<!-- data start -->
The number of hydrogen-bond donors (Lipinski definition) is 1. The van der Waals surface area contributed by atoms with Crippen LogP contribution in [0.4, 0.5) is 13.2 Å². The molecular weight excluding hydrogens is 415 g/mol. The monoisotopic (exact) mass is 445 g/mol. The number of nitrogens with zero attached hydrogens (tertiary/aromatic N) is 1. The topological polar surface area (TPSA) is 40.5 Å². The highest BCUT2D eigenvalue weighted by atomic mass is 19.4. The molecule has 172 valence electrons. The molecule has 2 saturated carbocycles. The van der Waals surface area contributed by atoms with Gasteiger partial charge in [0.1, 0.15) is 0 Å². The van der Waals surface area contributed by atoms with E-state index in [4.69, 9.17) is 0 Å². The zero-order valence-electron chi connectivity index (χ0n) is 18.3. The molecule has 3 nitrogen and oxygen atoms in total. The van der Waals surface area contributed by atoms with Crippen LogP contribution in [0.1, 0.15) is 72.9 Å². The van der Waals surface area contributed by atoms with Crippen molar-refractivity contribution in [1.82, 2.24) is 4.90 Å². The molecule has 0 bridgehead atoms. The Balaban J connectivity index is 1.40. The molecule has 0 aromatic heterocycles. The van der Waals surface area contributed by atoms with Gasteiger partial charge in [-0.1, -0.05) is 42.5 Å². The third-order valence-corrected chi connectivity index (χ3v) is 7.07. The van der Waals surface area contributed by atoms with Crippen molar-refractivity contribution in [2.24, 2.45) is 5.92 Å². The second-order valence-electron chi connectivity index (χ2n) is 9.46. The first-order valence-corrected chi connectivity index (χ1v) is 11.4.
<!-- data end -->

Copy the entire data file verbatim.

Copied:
The number of hydrogen-bond donors (Lipinski definition) is 1. The van der Waals surface area contributed by atoms with Crippen LogP contribution in [0.4, 0.5) is 13.2 Å². The molecular weight excluding hydrogens is 415 g/mol. The monoisotopic (exact) mass is 445 g/mol. The number of nitrogens with zero attached hydrogens (tertiary/aromatic N) is 1. The topological polar surface area (TPSA) is 40.5 Å². The highest BCUT2D eigenvalue weighted by atomic mass is 19.4. The molecule has 172 valence electrons. The molecule has 2 saturated carbocycles. The van der Waals surface area contributed by atoms with Gasteiger partial charge in [0.1, 0.15) is 0 Å². The van der Waals surface area contributed by atoms with E-state index in [4.69, 9.17) is 0 Å². The zero-order valence-electron chi connectivity index (χ0n) is 18.3. The molecule has 3 nitrogen and oxygen atoms in total. The van der Waals surface area contributed by atoms with Crippen LogP contribution in [0.1, 0.15) is 72.9 Å². The van der Waals surface area contributed by atoms with Crippen molar-refractivity contribution in [1.82, 2.24) is 4.90 Å². The molecule has 0 bridgehead atoms. The Balaban J connectivity index is 1.40. The molecule has 0 aromatic heterocycles. The van der Waals surface area contributed by atoms with Gasteiger partial charge in [-0.1, -0.05) is 42.5 Å². The third-order valence-corrected chi connectivity index (χ3v) is 7.07. The van der Waals surface area contributed by atoms with Crippen molar-refractivity contribution in [2.24, 2.45) is 5.92 Å². The second-order valence-electron chi connectivity index (χ2n) is 9.46. The first-order valence-corrected chi connectivity index (χ1v) is 11.4.